English Proficiency for Pilots
NB: For those pilots who were issued the automatic Level 4 for English Proficiency in 2008, it is now 3 years later: check your license, if it hasn't expired already, it will be expiring soon!!!
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A Little Humour
Overheard on Munich Ground Control:
Lufthansa (in German): "Ground, what is our start clearance time?"
Ground (in English): "If you want an answer you must speak in English."
Lufthansa (in English): "I am a German, flying a German airplane, in Germany. Why must I speak English?"
Unknown voice from another plane (in a beautiful British accent): "Because you lost the bloody war."
Jokes aside, in aviation history, there have been aircraft accidents claiming hundreds of lives, due to something as simple as misunderstandings. Cultural as well as language barriers have been found to be the culprits.
Communication in Aviation
Aviation is a society and a culture on its own. The language of aviation is English. It is necessary for safety, and continuity, to have one language for men and women who choose to become part of the flying culture.
As a pilot you need to be an independent and clear thinker, but also someone who is capable of being part of a team. Autocratic behaviour in cockpits has cost many lives, which is why it is compulsory for Commercial Pilots to do CRM, (Cockpit Resource Management), courses annually. Some Captains have joked that CRM has saved their marriages, since it is all about communication.
When you fly, even if you are the sole occupant of the aircraft, you are part of a team including other pilots sharing the same air space and Air Traffic Control. Birds flock together and so do pilots, no matter where you come from, no matter who you are, your situational awareness and ability to communicate clearly and precisely is part of your personal responsibility to aviation safety. It is here that spoken English proficiency is vital to effective communication.
English Proficiency is therefor a major part of getting your PPL. It is also an ICAO (International Civil Aviation Organisation), standard, of which South Africa is a member. It is not difficult if your grasp on English is already good. There are six levels of English Proficiency. Levels one, two and three are no good, because if your English is judged at this level, you will not get your PPL. You will probably also be struggling to read and understand this. The minimum level to get a PPL is a four. See the table below:
English Proficiency - how to get rated:
|PROFICIENCY LEVEL ||PROFICIENCY TESTING INTERVAL |
|Level 6: Expert ||Retesting not required |
|Level 5: Extended ||Retesting required every six years |
|Level 4: Operational (Minimum level) ||Retesting required every three years |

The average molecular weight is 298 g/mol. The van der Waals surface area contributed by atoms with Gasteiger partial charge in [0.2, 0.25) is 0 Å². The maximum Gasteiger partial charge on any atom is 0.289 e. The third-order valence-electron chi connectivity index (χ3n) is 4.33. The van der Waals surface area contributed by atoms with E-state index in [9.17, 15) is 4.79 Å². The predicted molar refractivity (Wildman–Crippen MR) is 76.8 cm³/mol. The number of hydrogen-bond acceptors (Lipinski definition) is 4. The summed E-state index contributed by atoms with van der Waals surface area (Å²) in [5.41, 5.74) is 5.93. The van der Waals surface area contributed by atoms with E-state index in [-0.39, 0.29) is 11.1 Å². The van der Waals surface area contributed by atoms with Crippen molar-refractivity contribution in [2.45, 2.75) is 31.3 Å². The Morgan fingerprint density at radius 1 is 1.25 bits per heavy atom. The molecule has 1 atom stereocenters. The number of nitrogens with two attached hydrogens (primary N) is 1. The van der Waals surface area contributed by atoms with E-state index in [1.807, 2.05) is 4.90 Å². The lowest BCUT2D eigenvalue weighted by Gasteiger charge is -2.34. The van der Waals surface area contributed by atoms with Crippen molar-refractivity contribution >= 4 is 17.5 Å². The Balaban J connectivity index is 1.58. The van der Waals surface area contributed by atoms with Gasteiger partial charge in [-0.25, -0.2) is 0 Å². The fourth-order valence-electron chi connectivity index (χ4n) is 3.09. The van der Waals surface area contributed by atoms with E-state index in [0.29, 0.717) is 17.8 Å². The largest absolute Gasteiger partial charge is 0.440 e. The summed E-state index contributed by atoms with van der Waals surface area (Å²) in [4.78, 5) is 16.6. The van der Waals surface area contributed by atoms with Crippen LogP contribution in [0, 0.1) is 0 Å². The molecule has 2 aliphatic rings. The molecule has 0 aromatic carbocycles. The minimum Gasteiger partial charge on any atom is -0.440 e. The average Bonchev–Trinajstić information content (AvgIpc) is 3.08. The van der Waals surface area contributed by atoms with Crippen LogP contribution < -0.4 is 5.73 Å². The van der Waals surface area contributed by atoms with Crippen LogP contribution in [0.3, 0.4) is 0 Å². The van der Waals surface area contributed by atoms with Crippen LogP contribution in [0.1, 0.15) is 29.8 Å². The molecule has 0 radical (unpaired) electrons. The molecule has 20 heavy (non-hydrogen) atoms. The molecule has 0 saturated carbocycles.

|Level 3: Pre-operational ||License not issued / maintained |
|Level 2: Elementary ||License not issued / maintained |
|Level 1: Pre-elementary ||License not issued / maintained |
One of two methods.
You find approved Language Proficiency Interviewers. (They come in pairs: a language expert, and a subject matter expert). Together they give you your English Language Proficiency Test. It is entirely oral, there is no written test. They will work through an approved flight school. You can find them through your own flying school.
You fill in a bio-data questionnaire, and speak to the two interviewers for 10 to 20 minutes. They assess your comprehension and oral skills in English and decide on your level of proficiency.
The interview is recorded and kept for a set period as it is considered high stakes since it has a direct effect on your license.
It costs somewhere between 700ZAR - 950ZAR depending on where you go, and they will give you all the necessary forms. All you do is show up, perform well, and pay.
Method 2 - Level 6:
Provide evidence of Expert English Proficiency, (level 6 - no re-testing, ever), to the CAA, (Civil Aviation Authority). Provide a certified copy of your School Leavers certificate - Matric, O or M Level, having a lowest symbol of "D" (or equivalent) for English First Language. (Don't worry whether it is HG or SG, they don't split hairs.)
Provide a certified copy of a SAQA recognised minimum two year tertiary qualification with English as either a subject, or as the language of tuition and examination.
or Provide proof of being a present or past native of a nation where English is the first language, eg. UK, USA, Australia or New Zealand.AND(Part 2 of Method 2): Submit a declaration that you do not suffer from a significant speech impediment or have any heavy accent that would make the spoken English language difficult to understand.
Method 2 - Level 4: Provide a certified copy of your School Leavers certificate - Matric, O or M Level, having a lowest symbol of "C" (or equivalent) for English Second Language.(Also, don't worry whether it is HG or SG, they don't consider any difference.)
AND(Part 2 of Method 2): Submit a declaration that you do not suffer from a significant speech impediment or have any heavy accent that would make the spoken English language difficult to understand.
It is best to do this on an affidavit stamped by a Commissioner of Oaths. You might as well have it done at the same time as you get your logbook copies stamped just before you send or take your documentation to the CAA for the issuing of your PPL license.
Click this link to see an Affidavit you may use.
Please note for Method 2, other qualifications may count for English Proficiency, so contact CAA on 011-545 1000 and ask for Licensing to confirm.
If your results would put you at Level 4, but you feel you deserve a higher level, you will have to be tested as in Method 1.
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